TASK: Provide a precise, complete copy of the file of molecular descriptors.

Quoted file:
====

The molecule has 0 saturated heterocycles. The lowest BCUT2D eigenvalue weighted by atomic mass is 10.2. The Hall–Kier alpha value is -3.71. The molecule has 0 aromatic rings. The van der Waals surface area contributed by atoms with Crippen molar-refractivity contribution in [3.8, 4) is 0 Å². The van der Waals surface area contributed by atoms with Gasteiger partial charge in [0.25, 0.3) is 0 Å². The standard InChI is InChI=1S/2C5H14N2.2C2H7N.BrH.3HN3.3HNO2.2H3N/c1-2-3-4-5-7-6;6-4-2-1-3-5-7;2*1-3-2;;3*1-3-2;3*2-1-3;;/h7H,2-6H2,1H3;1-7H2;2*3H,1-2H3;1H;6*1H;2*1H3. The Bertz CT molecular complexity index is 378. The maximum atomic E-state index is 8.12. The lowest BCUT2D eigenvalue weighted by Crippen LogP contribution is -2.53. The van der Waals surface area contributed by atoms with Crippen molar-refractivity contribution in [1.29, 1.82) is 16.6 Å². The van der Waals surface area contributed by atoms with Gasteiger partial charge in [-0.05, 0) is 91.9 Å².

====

The molecule has 0 saturated heterocycles. The lowest BCUT2D eigenvalue weighted by atomic mass is 10.2. The Hall–Kier alpha value is -3.71. The molecule has 0 aromatic rings. The van der Waals surface area contributed by atoms with Crippen molar-refractivity contribution in [3.8, 4) is 0 Å². The van der Waals surface area contributed by atoms with Gasteiger partial charge in [0.25, 0.3) is 0 Å². The standard InChI is InChI=1S/2C5H14N2.2C2H7N.BrH.3HN3.3HNO2.2H3N/c1-2-3-4-5-7-6;6-4-2-1-3-5-7;2*1-3-2;;3*1-3-2;3*2-1-3;;/h7H,2-6H2,1H3;1-7H2;2*3H,1-2H3;1H;6*1H;2*1H3. The Bertz CT molecular complexity index is 378. The maximum atomic E-state index is 8.12. The lowest BCUT2D eigenvalue weighted by Crippen LogP contribution is -2.53. The van der Waals surface area contributed by atoms with Crippen molar-refractivity contribution in [1.29, 1.82) is 16.6 Å². The van der Waals surface area contributed by atoms with Gasteiger partial charge in [-0.05, 0) is 91.9 Å².